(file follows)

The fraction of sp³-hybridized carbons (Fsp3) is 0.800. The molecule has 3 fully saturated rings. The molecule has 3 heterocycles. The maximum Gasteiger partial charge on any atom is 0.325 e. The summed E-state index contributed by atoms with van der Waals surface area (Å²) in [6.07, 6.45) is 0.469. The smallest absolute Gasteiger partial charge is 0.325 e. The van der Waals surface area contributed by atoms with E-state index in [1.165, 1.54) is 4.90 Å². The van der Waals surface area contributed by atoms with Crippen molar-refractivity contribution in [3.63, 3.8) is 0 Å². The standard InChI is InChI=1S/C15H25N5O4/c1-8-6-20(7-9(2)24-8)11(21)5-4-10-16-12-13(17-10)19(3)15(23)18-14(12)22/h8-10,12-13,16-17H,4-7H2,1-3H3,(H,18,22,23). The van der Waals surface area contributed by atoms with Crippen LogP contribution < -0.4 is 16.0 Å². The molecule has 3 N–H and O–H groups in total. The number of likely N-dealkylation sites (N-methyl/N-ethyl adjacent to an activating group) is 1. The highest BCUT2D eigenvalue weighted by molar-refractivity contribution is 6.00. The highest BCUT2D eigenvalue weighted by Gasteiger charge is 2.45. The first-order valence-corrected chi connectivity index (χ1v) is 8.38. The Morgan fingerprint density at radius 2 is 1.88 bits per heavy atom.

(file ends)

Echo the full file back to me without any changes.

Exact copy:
The fraction of sp³-hybridized carbons (Fsp3) is 0.800. The molecule has 3 fully saturated rings. The molecule has 3 heterocycles. The maximum Gasteiger partial charge on any atom is 0.325 e. The summed E-state index contributed by atoms with van der Waals surface area (Å²) in [6.07, 6.45) is 0.469. The smallest absolute Gasteiger partial charge is 0.325 e. The van der Waals surface area contributed by atoms with E-state index in [1.165, 1.54) is 4.90 Å². The van der Waals surface area contributed by atoms with Crippen molar-refractivity contribution in [3.63, 3.8) is 0 Å². The standard InChI is InChI=1S/C15H25N5O4/c1-8-6-20(7-9(2)24-8)11(21)5-4-10-16-12-13(17-10)19(3)15(23)18-14(12)22/h8-10,12-13,16-17H,4-7H2,1-3H3,(H,18,22,23). The van der Waals surface area contributed by atoms with Crippen LogP contribution < -0.4 is 16.0 Å². The molecule has 3 N–H and O–H groups in total. The number of likely N-dealkylation sites (N-methyl/N-ethyl adjacent to an activating group) is 1. The highest BCUT2D eigenvalue weighted by molar-refractivity contribution is 6.00. The highest BCUT2D eigenvalue weighted by Gasteiger charge is 2.45. The first-order valence-corrected chi connectivity index (χ1v) is 8.38. The Morgan fingerprint density at radius 2 is 1.88 bits per heavy atom.